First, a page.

MSPCA-Angell Transports a Total of 38 Dogs, Puppies, Cats and Kittens to the Bay State—All of Whom will be placed for Adoption
BOSTON and Centerville, Mass., Sept. 22, 2020 – With the Virgin Islands still reeling from destruction caused by Hurricanes Irma and Maria, the category 5 storms that passed over St. Thomas in 2017, adoptable animals at The Humane Society of St. Thomas—the only animal shelter on the island—have faced yet another barrier to adoption: the COVID-19 pandemic, which has blunted world tourism and brought adoptions on St. Thomas to a near stand-still.
But now, as the Atlantic hurricane season kicks into high gear, the MSPCA-Angell is on the case. On Aug. 29th, the organization received its first transport from the island: 10 cats and three dogs. The animals were routed to the MSPCA-Cape Cod in Centerville and, after completing a state-mandated 48-hour quarantine, have been placed into new homes.
“The Humane Society of St. Thomas is over-capacity just as more hurricanes begin to form—any number of which could make landfall over the Virgin Islands in the coming weeks,” said Mike Keiley, director of adoption centers and programs at the MSPCA-Angell, who noted that September is National Preparedness Month, a time when families and individuals are encouraged to plan ahead before disasters, such as hurricanes, strike.
“Nine of the cats we are taking have been in the [St. Thomas] shelter for over a year—including a 12-year-old who arrived in 2014—so we’re really grateful to be in a positon to help these pets find excellent homes in Massachusetts,” added Keiley.
Second Transport of Animals Settle in at the MSPCA
The second transport—consisting of 18 adult cats, five kittens, one adult dog and a puppy—were flown from St. Thomas to Florida on Sept. 18 before making the long trip, by van, to Massachusetts.
Now settled at the Cape Cod shelter, officials hope to have them ready for new homes on or just after Sept. 23, provided that examinations show they are healthy enough to leave quarantine.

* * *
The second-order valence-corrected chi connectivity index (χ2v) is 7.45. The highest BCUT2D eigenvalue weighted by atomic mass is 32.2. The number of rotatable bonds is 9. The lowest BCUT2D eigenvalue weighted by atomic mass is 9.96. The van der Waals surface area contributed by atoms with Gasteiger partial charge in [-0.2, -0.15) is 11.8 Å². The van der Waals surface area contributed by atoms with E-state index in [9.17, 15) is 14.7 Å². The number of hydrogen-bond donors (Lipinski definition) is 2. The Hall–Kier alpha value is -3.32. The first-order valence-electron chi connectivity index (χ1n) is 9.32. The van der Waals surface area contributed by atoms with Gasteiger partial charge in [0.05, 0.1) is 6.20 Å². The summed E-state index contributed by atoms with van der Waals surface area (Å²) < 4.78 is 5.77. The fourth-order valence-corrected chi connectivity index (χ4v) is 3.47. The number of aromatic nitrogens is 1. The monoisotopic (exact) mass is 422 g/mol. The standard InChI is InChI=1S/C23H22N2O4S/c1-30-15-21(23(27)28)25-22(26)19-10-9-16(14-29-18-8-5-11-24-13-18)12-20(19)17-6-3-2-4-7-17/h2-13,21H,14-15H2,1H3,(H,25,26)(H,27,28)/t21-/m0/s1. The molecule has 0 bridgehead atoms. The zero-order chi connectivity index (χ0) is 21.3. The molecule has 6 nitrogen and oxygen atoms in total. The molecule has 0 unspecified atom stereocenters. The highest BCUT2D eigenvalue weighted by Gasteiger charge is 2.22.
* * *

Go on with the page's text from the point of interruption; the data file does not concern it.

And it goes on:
Despite all they have been through, the animals are friendly, social and playful. “We would consider these cats and dogs to be highly adoptable, and would make wonderful pets for most homes,” said Keiley. “Moreover, the animals will help us meet the demand for cats and dogs that has only intensified since the start of the pandemic.”
Anyone interested in adopting can contact the adoption center directly at firstname.lastname@example.org.
This is the second time in three years the MSPCA-Angell helped evacuate pets from the Virgin Islands. In wake of Hurricanes Irma and Maria in 2017, the organization took in 34 cats living in a shelter on St. John, and placed them into new homes in New England.
Adopting Animals, Helping Our Community
In addition to caring for the new arrivals, the MSPCA continues its efforts to help financially stressed pet owners across Massachusetts. Since the Coronavirus pandemic began, the organization has delivered more than 616,000 pet meals to food banks and individuals, in addition to providing subsidized medical care to more than 2,200 animals—and the organization is set to kickstart Community Outreach initiatives on Cape Cod beginning Oct. 4.
The St. Thomas animals are just some of the thousands of animals the MSPCA will care for in 2020 alone—both inside and outside its three adoption centers. Readers who would like to offset the cost of their care—and the care of animals just like them—can click here to make a donation.